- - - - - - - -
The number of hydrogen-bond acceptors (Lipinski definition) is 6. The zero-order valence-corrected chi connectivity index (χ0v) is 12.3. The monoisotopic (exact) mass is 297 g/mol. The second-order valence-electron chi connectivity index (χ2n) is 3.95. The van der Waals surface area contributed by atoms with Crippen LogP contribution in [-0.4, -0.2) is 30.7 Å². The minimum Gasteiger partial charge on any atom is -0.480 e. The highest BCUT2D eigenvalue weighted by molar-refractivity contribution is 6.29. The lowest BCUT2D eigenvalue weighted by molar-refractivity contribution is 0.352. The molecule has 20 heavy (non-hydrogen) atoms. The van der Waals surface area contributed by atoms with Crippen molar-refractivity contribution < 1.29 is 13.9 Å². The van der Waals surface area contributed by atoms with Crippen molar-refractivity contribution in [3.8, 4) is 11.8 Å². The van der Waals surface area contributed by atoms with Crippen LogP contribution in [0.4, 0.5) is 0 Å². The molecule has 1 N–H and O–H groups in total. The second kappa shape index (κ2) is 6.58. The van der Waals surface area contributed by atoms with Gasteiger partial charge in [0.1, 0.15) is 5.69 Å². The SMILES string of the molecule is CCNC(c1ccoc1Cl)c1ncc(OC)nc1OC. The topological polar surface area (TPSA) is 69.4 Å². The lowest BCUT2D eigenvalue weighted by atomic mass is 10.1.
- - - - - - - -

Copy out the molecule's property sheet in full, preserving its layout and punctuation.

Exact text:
The number of hydrogen-bond acceptors (Lipinski definition) is 6. The zero-order valence-corrected chi connectivity index (χ0v) is 12.3. The monoisotopic (exact) mass is 297 g/mol. The second-order valence-electron chi connectivity index (χ2n) is 3.95. The van der Waals surface area contributed by atoms with Crippen LogP contribution in [-0.4, -0.2) is 30.7 Å². The minimum Gasteiger partial charge on any atom is -0.480 e. The highest BCUT2D eigenvalue weighted by molar-refractivity contribution is 6.29. The lowest BCUT2D eigenvalue weighted by molar-refractivity contribution is 0.352. The molecule has 20 heavy (non-hydrogen) atoms. The van der Waals surface area contributed by atoms with Crippen molar-refractivity contribution < 1.29 is 13.9 Å². The van der Waals surface area contributed by atoms with Crippen molar-refractivity contribution in [3.8, 4) is 11.8 Å². The van der Waals surface area contributed by atoms with Crippen LogP contribution in [0.4, 0.5) is 0 Å². The molecule has 1 N–H and O–H groups in total. The second kappa shape index (κ2) is 6.58. The van der Waals surface area contributed by atoms with Gasteiger partial charge in [0.1, 0.15) is 5.69 Å². The SMILES string of the molecule is CCNC(c1ccoc1Cl)c1ncc(OC)nc1OC. The topological polar surface area (TPSA) is 69.4 Å². The lowest BCUT2D eigenvalue weighted by atomic mass is 10.1.